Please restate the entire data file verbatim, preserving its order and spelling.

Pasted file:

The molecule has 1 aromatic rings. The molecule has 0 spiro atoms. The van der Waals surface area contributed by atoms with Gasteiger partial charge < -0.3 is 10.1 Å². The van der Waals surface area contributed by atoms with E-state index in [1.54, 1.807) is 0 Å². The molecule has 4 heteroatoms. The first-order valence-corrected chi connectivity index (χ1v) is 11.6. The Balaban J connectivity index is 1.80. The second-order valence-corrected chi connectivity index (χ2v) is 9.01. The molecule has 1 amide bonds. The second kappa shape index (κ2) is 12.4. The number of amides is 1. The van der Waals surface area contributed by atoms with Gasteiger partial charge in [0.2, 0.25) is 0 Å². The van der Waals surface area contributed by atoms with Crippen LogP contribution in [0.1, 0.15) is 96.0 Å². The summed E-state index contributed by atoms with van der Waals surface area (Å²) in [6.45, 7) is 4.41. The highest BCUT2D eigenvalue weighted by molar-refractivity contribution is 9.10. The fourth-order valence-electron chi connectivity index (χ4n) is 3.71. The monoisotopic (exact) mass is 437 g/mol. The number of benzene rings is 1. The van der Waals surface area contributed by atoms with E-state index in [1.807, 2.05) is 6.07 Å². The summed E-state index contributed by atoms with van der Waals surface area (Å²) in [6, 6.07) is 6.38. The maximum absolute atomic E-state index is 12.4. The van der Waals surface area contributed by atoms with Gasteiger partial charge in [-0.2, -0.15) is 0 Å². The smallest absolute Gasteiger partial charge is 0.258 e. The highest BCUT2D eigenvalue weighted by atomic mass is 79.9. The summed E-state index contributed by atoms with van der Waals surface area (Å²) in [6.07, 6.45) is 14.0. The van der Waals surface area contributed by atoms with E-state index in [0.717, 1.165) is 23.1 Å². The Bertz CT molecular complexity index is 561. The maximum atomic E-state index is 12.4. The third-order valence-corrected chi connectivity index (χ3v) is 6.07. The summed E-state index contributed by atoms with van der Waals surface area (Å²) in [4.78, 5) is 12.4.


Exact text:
The molecule has 1 aromatic rings. The molecule has 0 spiro atoms. The van der Waals surface area contributed by atoms with Gasteiger partial charge < -0.3 is 10.1 Å². The van der Waals surface area contributed by atoms with E-state index in [1.54, 1.807) is 0 Å². The molecule has 4 heteroatoms. The first-order valence-corrected chi connectivity index (χ1v) is 11.6. The Balaban J connectivity index is 1.80. The second-order valence-corrected chi connectivity index (χ2v) is 9.01. The molecule has 1 amide bonds. The second kappa shape index (κ2) is 12.4. The number of amides is 1. The van der Waals surface area contributed by atoms with Gasteiger partial charge in [0.2, 0.25) is 0 Å². The van der Waals surface area contributed by atoms with Crippen LogP contribution in [0.1, 0.15) is 96.0 Å². The summed E-state index contributed by atoms with van der Waals surface area (Å²) in [6.45, 7) is 4.41. The highest BCUT2D eigenvalue weighted by molar-refractivity contribution is 9.10. The fourth-order valence-electron chi connectivity index (χ4n) is 3.71. The monoisotopic (exact) mass is 437 g/mol. The number of benzene rings is 1. The van der Waals surface area contributed by atoms with E-state index in [1.807, 2.05) is 6.07 Å². The summed E-state index contributed by atoms with van der Waals surface area (Å²) in [6, 6.07) is 6.38. The maximum absolute atomic E-state index is 12.4. The van der Waals surface area contributed by atoms with Gasteiger partial charge in [-0.2, -0.15) is 0 Å². The smallest absolute Gasteiger partial charge is 0.258 e. The highest BCUT2D eigenvalue weighted by atomic mass is 79.9. The summed E-state index contributed by atoms with van der Waals surface area (Å²) in [6.07, 6.45) is 14.0. The van der Waals surface area contributed by atoms with E-state index in [0.717, 1.165) is 23.1 Å². The Bertz CT molecular complexity index is 561. The maximum atomic E-state index is 12.4. The third-order valence-corrected chi connectivity index (χ3v) is 6.07. The summed E-state index contributed by atoms with van der Waals surface area (Å²) in [4.78, 5) is 12.4.